The Sonata is the ultimate compromise between affordability, speed, and features. It doesn’t have a V6, but the 2.0L 4cyl Turbo engine puts out 245 horsepower. The MSRP is within haggling distance of a sensible $30k, and the feature list is unmatched (in my search, anyway).

2018 Hyunda Sonata Butt Shot

Here are some of the things you get in the Limited 2.0t:

  • Forward Collision Warning with Emergency Braking
  • Adaptive Cruise Control
  • Lane Departure Warning with Lane-keep Assist
  • Blind Spot Monitoring
  • Keyless entry, push-button start, remote start (via iPhone app)
  • Backup camera
  • Electronic parking break with Auto Hold (no more holding the brake at red lights)
  • An overeager trunk that opens by itself for some reason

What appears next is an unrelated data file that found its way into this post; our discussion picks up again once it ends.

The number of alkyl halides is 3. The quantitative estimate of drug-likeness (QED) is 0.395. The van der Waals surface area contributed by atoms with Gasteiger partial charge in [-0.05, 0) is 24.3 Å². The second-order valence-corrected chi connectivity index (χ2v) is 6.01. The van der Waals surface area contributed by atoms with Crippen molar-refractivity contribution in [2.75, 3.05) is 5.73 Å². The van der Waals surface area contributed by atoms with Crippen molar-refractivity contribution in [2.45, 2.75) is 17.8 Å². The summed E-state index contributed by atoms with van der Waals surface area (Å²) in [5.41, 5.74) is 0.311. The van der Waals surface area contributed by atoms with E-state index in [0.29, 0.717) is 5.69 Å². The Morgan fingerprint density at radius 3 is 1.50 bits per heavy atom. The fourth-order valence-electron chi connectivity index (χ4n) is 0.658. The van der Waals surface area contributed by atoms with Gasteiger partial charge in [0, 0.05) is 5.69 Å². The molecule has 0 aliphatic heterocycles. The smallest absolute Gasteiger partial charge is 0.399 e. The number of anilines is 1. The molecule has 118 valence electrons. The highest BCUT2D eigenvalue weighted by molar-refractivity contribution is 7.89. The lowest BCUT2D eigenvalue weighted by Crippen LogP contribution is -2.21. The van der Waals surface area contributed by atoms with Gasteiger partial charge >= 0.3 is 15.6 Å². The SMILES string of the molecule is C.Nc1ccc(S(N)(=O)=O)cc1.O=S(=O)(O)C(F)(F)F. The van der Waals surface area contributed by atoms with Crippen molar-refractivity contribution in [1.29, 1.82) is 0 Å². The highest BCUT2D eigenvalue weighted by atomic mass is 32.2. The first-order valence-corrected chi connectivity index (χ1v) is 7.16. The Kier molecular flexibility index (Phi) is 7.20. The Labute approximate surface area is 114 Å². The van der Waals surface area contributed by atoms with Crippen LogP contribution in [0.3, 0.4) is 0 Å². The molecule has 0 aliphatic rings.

• Sunroof
  • Auto-dimming rearview mirror with garage door openers
  • Heated and cooled seats
  • Dual climate controls

The features in bold are the ones I cared about most, especially the Forward Collision Warning and Blind Spot Monitoring. I’m not sure why you would build a car without a rearview camera anymore, and I’m not turning a physical key like some kind of neanderthal. Okay, I would if I had to, but I wouldn’t be happy about it, man.

Unlike the 2018 Toyota Camry, I find the Sonata’s center stack to be well-organized and engaging.

2018 Hyundai Sonata Inside

It’s got everything you need, like an unobtrusive navigation / entertainment area, simple environmental controls, and these cool little piano keys that give your fingers a break from tapping screens all day. It’s got a couple of 12V plugs at the bottom that you could easily drop a double Anker power supply into and end up with 5 USB charging ports.